Portal:Environment source: en.wikipedia.org/wiki/Portal:Environment


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Land management has preserved the natural characteristics of Hopetoun Falls, Australia while allowing ample access for visitors.

The natural environment encompasses all living and non-living things occurring naturally, meaning in this case not artificial. The term is most often applied to the Earth or some parts of Earth. This environment encompasses the interaction of all living species, climate, weather and natural resources that affect human survival and economic activity. The concept of the natural environment can be distinguished as components:

In contrast to the natural environment is the built environment. In such areas where humans have fundamentally transformed landscapes such as urban settings and agricultural land conversion, the natural environment is greatly modified into a simplified human environment. Even acts which seem less extreme, such as building a mud hut or a photovoltaic system in the desert, the modified environment becomes an artificial one. Though many animals build things to provide a better environment for themselves, they are not human, hence beaver dams, and the works of mound-building termites, are thought of as natural.

People seldom find absolutely natural environments on Earth, and naturalness usually varies in a continuum, from 100% natural in one extreme to 0% natural in the other. More precisely, we can consider the different aspects or components of an environment, and see that their degree of naturalness is not uniform. If, for instance, in an agricultural field, the mineralogic composition and the structure of its soil are similar to those of an undisturbed forest soil, but the structure is quite different.

Natural environment is often used as a synonym for habitat, for instance, when we say that the natural environment of giraffes is the savanna. Read more...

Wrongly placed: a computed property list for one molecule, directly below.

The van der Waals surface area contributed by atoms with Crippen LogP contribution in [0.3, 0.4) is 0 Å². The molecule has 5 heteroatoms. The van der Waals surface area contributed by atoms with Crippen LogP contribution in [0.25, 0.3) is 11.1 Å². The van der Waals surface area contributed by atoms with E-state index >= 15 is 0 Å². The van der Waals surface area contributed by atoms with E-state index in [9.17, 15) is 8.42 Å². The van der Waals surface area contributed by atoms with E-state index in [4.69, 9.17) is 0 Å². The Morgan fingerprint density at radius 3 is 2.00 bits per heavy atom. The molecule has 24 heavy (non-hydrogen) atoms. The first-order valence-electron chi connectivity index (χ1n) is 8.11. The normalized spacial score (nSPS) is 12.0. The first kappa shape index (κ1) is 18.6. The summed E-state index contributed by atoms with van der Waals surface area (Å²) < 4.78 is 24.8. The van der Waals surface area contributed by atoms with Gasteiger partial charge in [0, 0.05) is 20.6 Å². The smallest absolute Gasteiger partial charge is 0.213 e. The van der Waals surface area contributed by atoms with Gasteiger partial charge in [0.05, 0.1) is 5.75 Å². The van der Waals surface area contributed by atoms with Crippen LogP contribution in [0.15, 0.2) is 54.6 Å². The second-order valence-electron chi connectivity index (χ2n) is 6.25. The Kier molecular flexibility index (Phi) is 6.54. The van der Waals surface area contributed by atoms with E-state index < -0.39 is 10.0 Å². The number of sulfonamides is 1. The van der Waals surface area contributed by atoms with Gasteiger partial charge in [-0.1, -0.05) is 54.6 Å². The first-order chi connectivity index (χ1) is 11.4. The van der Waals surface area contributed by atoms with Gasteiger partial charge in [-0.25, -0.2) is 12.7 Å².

A biophysical environment is a biotic and abiotic surrounding of an organism or population, and consequently includes the factors that have an influence in their survival, development, and evolution. A biophysical environment can vary in scale from microscopic to global in extent. It can also be subdivided according to its attributes. Examples include the marine environment, the atmospheric environment and the terrestrial environment. The number of biophysical environments is countless, given that each living organism has its own environment.

The term environment can refer to a singular global environment in relation to humanity, or a local biophysical environment, e.g. the UK's Environment Agency. Read more...

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The indirect land use change impacts of biofuels, also known as ILUC or iLUC (pronounced as i-luck), relates to the unintended consequence of releasing more carbon emissions due to land-use changes around the world induced by the expansion of croplands for ethanol or biodiesel production in response to the increased global demand for biofuels. As farmers worldwide respond to higher crop prices in order to maintain the global food supply-and-demand balance, pristine lands are cleared to replace the food crops that were diverted elsewhere to biofuels' production. Because natural lands, such as rainforests and grasslands, store carbon in their soil and biomass as plants grow each year, clearance of wilderness for new farms translates to a net increase in greenhouse gas emissions. Due to this change in the carbon stock of the soil and the biomass, indirect land use change has consequences in the greenhouse gas (GHG) balance of a biofuel. Read more...